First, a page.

Term as conscience of Congress

Cummings: The Maryland representative looks back over his two years as chairman of the Congressional Black Caucus.

September 18, 2004|By Kimberly A.C. Wilson | Kimberly A.C. Wilson,SUN NATIONAL STAFF

WASHINGTON - Rep. Elijah E. Cummings has had legacy on his mind this month.

Winding down a two-year stint as chairman of the Congressional Black Caucus, the Baltimore Democrat said he hopes history is kind to his tenure at the helm of the largest minority caucus in the House of Representatives.

The caucus, which has 39 Democratic members in the House, is as divided as it has ever been. Republicans control Congress and the White House, making it harder to gain a foothold for the group's priorities on health care, education, small business and a balance of local and national security. And Cummings noted that the White House, which operated on an open-door policy toward the caucus under President Bill Clinton, has been downright cold.

Still, he said, "I remember when I decided to run for chairman of the caucus, and a number of people said: `You must be crazy. You've got a Republican president, a Republican House and a Republican Senate.'"

That Republican trifecta has sometimes made efforts to push the priorities of a group that traditionally leans liberal a Sisyphean affair.

"There is no working with the Republican Congress," said Rep. Charles B. Rangel of New York, one of two founding members still serving in the House. "They make up their mind what they're going to pass. There's no amendments, the decisions are made, there's no conferences. It's made this a very difficult time."

Cummings, 53, who has represented Maryland's 7th Congressional District since 1996, took over as caucus chairman in December 2002, just before the start of the 108th Congress. Normally, the chairman's term begins in January. But, filling a role that had previously transformed Kweisi Mfume into one of Congress' most recognizable spokesmen on African-American issues, Cummings stepped forward to criticize the Senate Republican leader, Trent Lott, for praising Strom Thurmond's 1948 segregationist presidential bid.

The group, which celebrated its 34th year this month at its annual convention, has endured a bumpy road in Washington ever since.

The black caucus has been granted a single meeting with President Bush in the past 20 months. And that occurred only after caucus members staged a virtual sit-in at the White House and threatened to take their case against the U.S. policy toward Haiti to the news media camped outside 1600 Pennsylvania Avenue.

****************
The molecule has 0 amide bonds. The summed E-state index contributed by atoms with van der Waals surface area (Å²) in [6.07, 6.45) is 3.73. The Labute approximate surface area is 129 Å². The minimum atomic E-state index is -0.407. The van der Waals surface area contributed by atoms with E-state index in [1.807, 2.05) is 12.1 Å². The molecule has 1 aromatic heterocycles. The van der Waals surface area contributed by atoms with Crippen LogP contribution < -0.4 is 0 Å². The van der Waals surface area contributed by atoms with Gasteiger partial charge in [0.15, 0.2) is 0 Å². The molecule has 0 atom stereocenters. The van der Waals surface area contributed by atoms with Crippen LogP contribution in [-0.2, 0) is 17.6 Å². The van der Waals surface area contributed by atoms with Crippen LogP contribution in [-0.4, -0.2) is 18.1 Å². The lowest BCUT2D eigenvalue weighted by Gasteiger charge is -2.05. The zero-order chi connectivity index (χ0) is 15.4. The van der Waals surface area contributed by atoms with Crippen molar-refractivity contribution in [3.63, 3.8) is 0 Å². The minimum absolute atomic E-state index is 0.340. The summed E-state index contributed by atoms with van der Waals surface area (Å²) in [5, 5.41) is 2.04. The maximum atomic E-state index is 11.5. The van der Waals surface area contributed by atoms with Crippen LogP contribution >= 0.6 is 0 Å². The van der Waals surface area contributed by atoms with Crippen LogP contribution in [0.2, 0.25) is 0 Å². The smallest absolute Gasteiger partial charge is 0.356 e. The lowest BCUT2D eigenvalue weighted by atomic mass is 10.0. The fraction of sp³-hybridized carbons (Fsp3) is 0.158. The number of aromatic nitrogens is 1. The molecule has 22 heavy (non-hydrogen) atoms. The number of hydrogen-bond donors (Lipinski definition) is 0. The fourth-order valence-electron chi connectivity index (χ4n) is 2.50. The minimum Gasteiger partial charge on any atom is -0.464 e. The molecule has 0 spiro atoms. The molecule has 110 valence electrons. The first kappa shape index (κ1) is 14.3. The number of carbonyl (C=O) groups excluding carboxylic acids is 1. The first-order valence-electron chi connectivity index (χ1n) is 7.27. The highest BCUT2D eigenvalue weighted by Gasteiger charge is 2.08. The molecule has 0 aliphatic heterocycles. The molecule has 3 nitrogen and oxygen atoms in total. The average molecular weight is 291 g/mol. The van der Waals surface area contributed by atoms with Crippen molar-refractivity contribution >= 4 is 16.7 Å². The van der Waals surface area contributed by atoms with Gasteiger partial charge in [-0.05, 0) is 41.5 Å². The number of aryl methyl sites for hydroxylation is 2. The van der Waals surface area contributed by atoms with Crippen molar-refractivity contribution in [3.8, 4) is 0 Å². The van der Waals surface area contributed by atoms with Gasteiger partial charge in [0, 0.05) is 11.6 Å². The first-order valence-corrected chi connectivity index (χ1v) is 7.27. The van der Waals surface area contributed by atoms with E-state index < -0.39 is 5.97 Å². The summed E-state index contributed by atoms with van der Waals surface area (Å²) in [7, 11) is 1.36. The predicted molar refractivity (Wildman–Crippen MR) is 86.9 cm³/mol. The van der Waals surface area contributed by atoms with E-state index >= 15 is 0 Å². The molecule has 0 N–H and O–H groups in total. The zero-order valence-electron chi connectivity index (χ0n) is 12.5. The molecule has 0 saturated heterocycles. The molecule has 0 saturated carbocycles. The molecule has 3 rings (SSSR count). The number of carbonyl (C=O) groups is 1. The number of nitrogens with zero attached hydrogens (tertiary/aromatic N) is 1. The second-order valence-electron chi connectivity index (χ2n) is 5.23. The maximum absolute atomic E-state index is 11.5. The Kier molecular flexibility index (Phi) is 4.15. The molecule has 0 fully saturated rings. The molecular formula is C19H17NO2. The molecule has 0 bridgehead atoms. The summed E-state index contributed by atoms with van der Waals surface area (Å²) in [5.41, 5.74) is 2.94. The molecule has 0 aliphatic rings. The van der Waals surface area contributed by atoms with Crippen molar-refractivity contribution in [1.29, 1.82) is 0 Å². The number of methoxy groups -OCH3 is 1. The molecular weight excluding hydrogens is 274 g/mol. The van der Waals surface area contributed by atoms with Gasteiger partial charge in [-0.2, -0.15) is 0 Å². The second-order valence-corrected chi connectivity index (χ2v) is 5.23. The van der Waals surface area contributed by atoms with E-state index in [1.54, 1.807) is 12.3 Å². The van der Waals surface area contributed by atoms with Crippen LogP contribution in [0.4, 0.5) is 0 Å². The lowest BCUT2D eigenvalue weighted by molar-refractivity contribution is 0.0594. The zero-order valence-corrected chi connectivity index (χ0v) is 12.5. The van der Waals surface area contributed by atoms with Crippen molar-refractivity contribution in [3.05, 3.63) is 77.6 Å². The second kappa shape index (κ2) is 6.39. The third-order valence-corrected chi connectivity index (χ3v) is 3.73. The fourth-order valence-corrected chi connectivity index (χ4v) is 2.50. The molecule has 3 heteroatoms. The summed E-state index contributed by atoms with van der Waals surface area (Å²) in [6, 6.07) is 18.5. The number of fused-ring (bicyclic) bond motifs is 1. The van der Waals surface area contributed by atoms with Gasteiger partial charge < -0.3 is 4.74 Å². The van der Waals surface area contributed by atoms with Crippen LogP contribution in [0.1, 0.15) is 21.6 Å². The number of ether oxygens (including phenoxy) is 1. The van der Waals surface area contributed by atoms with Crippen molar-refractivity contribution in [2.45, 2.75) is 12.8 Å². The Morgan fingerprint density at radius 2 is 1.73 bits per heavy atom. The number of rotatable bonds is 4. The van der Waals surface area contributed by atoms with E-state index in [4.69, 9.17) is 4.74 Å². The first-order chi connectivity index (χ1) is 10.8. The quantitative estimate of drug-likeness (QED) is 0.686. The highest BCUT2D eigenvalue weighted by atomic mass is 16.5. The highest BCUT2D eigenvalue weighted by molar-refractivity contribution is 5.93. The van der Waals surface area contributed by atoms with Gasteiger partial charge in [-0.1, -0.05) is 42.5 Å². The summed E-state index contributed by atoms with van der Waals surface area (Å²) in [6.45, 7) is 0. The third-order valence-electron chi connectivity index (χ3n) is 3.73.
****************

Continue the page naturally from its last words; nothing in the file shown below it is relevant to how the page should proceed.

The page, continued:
They were excluded last year from the president's trip to Africa - and retaliated by refusing to attend a debriefing on his return.

This summer, caucus members - all of whom are Democrats - challenged Ralph Nader to call off his independent run for the White House. He rejected their pleas.

Rep. Artur Davis, an Alabama freshman, expressed frustration: "We've been marginalized by the Republican leadership, marginalized by the White House. No one seems terribly interested in even soliciting support from the CBC."

But, Davis added, Cummings "has done an excellent job in spite of those constraints."

"There have been numerous issues that threatened to divide the caucus in the past two years, from Iraq to various social controversies," Davis said. "One thing Cummings has done exceptionally well is to figure out what we agree upon and focus his leadership around that."

Members count among the black caucus' achievements during Cummings' chairmanship the broadest-ever support this year for their proposed federal budget. More than one-fourth of the House - 119 members - voted in favor of the caucus' package of proposed spending and cuts that would have fully funded the president's No Child Left Behind education law and slashed funding for a missile defense system.

The group sponsored for the first time two nationally televised debates in Baltimore and Detroit before the presidential primaries began.

Priorities under Cummings' watch include universal health care, class equality, civil rights protection and improving security at home and at U.S. borders. He is credited with shifting the group from the left toward its newer, more centrist members, such as Davis and Rep. Denise L. Majette of Georgia. And Cummings has reached out to black legislators to carry forth the group's agenda in statehouses around the country.

"Elijah really reached out to bring the state legislators together with the members of Congress," Clarence Davis, a Baltimore delegate, said after a caucus convention luncheon for state legislators. "He listens to us."

Cummings said that's the legacy he's hoping for.

"You know where I got that? Cas [Casper R.] Taylor and Ben Cardin. Both of them were speakers of the [Maryland] House, and they showed by example that a leader sits and listens carefully."

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